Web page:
DOC Captain R. Scott was present when a Maryland State Trooper attempted Rendelman. to use a cheek swab to obtain a DNA sample from
Rendelman asked the trooper what would happen if he
refused, and the trooper responded that DCD 20-9 authorized him to use 9. "whatever force is necessary" to to collect the sample. of the
At no time did Rendelman refuse to provide the sample,
and no force was used against him. Thereafter, Rendelman filed an administrative complaint in which he contended that the collection of the sample was illegal because it was obtained by threat of force. DOC denied this
complaint, concluding that DCD 20-9 allows for the use of force when an inmate was refuses "not to provide but a DNA sample advised J.A. 36. and of that the
consequences of refusing to submit a sample." B.
Rendelman then filed this pro se action against Captain Scott and the state trooper who obtained the cheek swab seeking the return of his DNA sample, destruction of all records
pertaining to its analysis, nominal damages of $1, and punitive damages of $10,000. The district court dismissed the action
under 28 U.S.C. § 1915(e) without service of process against the defendants, concluding that Maryland's collection of DNA from inmates is constitutionally permissible under our decisions in Jones v. Murray, 962 F.2d 302 (4th Cir. 1992), and Ewell v. Murray, 11 F.3d 482 (4th Cir. 1993). 1 On appeal, we vacated the
dismissal order, holding that because neither Jones nor Ewell In those cases, we upheld the constitutionality of Virginia's DNA collection statute. Notably, the Virginia DNA collection statute authorized the taking of blood rather than the unquestionably less intrusive cheek swab. 5
dismissing the complaint. 207 (4th Cir. 2008).
Rendelman v. Scott, 267 Fed. Appx.
On remand, Captain Scott was served with the complaint, and he moved for dismissal or, alternatively, for summary judgment. 2 Captain Scott argued that (1) the collection of the DNA sample did not violate Rendelman's constitutional rights and (2) he is entitled to qualified immunity. Because Captain Scott did not
make the alleged threat to use force to obtain the DNA sample, Rendelman's claim against him is premised on the fact that he did not intervene to stop the cheek swab from occurring. The district court granted summary judgment in Captain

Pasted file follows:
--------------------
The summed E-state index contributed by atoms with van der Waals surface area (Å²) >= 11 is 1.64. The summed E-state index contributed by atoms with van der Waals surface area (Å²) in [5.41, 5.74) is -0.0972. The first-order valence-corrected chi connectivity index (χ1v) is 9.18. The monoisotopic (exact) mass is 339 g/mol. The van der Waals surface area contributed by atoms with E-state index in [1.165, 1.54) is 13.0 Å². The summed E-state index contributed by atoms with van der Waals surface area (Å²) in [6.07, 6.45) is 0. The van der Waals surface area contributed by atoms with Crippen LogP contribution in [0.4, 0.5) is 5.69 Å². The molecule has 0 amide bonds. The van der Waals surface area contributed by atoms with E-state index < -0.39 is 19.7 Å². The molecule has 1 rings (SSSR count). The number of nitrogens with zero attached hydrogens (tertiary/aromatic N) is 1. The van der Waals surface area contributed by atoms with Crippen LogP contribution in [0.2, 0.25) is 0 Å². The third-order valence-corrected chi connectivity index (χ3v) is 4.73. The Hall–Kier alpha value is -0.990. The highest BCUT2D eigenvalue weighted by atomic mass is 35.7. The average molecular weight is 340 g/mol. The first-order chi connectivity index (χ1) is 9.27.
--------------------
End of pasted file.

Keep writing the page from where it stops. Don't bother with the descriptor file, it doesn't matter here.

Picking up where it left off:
Scott's favor, explaining: Plainly, under Jones and Ewell, there is no Fourth Amendment impediment in the process of obtaining the DNA sample. Thus, there was no constitutional problem in Scott's failure to halt the process. DCD 20-9 establishes the policy and procedure for collection of the DNA sample from designated DOC inmates in cooperation with the [DMSP]. It is mandatory for designated inmates to provide a sample. Procedures are set in place should the inmate refuse to submit to the sample. Plaintiff's protestations to the contrary, he was not "threatened with force," but in response to his question, was merely advised of the possible consequences of refusing to submit a sample. He then submitted to the collection process. Because he did not know the trooper's identity, Rendelman sued him as "John Doe." The trooper has never been served with the complaint. 6
Plaintiff was neither sanctioned [nor] physically restrained, nor was the minimal amount of force contemplated in the regulation applied. Additionally, while the Eighth Amendment prohibits cruel and unusual punishment, in order to state such a claim, the challenged force must be applied for the purpose of causing harm. There are no allegations here that any force that might be employed against inmates refusing to provide DNA samples would be used with the intention of harming the inmates. Therefore, the DNA sampling procedure may be enforced in the same way as other lawful orders of prison officials. [DCD 20-9] expressly permits the use of minimal force to ensure compliance with a lawful order. J.A. 61-62 (internal footnotes and citations omitted).
II On appeal, Rendelman concedes that our circuit precedent establishes that the State of Maryland had the right to collect a DNA sample from him under its DNA collection program. He also
concedes that the State could have used administrative measures to attempt to coerce his compliance if he refused to provide a sample. used Moreover, he does not assert that force was actually him to collect his DNA sample or that Captain